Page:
A View from Brad King

No Intelligent Design for PA

A federal court in Pennsylvania struck down “intelligent design” in the classroom. But the ruling likely won’t end the culture war.

  • December 20, 2005

A federal judge in Pennsylvania ruled today that “intelligent design” is not a science, and therefore cannot be a mandated part of the state’s high school curriculum, according to this Associated Press story.

Of course I’m thrilled with the decision, particularly after all the brouhaha lately in Texas and Kansas surrounding the teaching of Darwin’s evolution theory. I’m not a scientist. I have little more than a hobbyist’s interest in science, which includes about a half-dozen magazines and my weekly intake of PBS’s NOVA. That hardly qualifies me as an expert on what is and what is not science. But, to steal a line from Supreme Court Justice Potter Stewart: I know it when I see it.

I’m even more impressed that the Pennsylvania community came together to take back their local school board from extremists who were more interested in pushing their own agenda than in pursuing a proper science education for their children.

To whit:

The controversy divided the community and galvanized voters to oust eight incumbent school board members who supported the policy in the November 8 school board election.

As we barrel ahead into the digital age, it’s so important that we give our children a strong foundation in the useful arts and sciences, preparing them to further the marvels that are only now starting to be conceived of in laboratories around the world. It’s just so vital. Technology and science won’t solve every problem – many times, they’re simply elbow grease that gets the job done – but they certainly can go a long way towards alleviating some issues, particularly in developing nations.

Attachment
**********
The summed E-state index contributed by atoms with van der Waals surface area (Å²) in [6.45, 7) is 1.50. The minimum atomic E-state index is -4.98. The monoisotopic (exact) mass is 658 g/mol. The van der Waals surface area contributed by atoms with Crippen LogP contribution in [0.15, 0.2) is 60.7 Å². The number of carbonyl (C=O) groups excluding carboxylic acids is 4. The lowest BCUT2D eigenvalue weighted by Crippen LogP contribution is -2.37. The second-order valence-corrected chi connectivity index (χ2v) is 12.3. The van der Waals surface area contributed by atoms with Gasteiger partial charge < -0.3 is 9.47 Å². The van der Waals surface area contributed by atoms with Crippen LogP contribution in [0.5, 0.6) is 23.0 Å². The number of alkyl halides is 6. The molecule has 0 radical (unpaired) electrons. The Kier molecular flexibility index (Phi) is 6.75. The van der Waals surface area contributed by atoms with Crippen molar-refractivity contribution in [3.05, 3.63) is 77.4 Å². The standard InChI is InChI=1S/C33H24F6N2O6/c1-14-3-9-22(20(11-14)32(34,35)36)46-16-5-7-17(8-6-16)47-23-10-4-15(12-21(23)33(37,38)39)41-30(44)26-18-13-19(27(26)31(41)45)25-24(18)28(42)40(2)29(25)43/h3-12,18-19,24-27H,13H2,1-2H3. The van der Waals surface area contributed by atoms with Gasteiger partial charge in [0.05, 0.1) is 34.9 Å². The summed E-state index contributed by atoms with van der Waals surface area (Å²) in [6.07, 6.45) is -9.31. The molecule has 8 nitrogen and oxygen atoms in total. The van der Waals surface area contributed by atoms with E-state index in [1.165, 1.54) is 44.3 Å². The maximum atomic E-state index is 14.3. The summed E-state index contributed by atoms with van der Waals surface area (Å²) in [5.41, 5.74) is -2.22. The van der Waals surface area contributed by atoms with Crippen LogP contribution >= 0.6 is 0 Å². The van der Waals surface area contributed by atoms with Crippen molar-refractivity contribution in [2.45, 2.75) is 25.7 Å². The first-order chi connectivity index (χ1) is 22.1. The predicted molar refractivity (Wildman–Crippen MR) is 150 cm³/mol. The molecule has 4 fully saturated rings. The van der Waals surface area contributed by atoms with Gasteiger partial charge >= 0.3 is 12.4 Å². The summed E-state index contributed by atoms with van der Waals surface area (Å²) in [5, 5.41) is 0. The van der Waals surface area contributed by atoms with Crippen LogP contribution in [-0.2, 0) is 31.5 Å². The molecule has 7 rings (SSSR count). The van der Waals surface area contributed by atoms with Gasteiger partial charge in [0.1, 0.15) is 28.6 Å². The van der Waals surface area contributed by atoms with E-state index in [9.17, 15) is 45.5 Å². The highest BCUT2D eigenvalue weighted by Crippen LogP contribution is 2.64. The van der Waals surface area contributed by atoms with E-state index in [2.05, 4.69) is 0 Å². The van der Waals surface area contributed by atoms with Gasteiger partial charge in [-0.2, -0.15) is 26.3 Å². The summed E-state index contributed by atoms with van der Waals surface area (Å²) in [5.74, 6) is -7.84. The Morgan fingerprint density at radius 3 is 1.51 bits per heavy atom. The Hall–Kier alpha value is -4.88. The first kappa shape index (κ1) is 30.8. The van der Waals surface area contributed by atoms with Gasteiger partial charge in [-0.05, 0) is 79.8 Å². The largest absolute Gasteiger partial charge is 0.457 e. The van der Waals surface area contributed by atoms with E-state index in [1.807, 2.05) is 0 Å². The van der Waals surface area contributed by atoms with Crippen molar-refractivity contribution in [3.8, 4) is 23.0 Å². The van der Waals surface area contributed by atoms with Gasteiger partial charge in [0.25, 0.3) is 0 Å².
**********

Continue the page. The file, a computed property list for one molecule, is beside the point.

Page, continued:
So, today was a victory for science and technology.

Yet, there is another side to this victory, one that gives me a twinge of sadness…not for the outcome, but for the coming onslaught of battles that will once again pit one part of our country against another.

Possibly I have these feelings because I just finished What’s the Matter With Kansas?, an interesting book that nevertheless failed entirely to accurately capture the reasons that Middle America has turned so far away from coastal America. Let me try to explain…

As I’ve written before, I’m from a small town in northern Appalachia – one that is increasingly being assimilated into the city, despite its somewhat remote location. It’s a place where people fear God in a reverent, Midwestern way. There is no thumping. No revival. Just quiet Presbyterian Sundays and slightly up-tempo Catholic carnivals. It’s a pious place, really, and while I never quite found myself fitting in, I did find myself understanding, at least on some level, why these people – my neighbors and friends – felt as they did.

I kid them about their obsession when I’m home. Many are still trying to get me to come back to the Church. At the end of the day, though, these are my friends, my family, and my neighbors. I love them, and, for the most part, I understand them. It’s a healthy respect that we have for each other – one that, I fear, the looming court battles over evolution and intelligent design won’t improve, as both sides run for the far edges of the political spectrum.

That is what’s the matter with Kansas. As the world has gotten smaller (thank you Internet and cheap commercial flights), our country seems to have gotten larger. We are, by and large, no longer neighbors, friends, and family who can disagree with each other in the lovingly, vicious way that only lifelong kin can.

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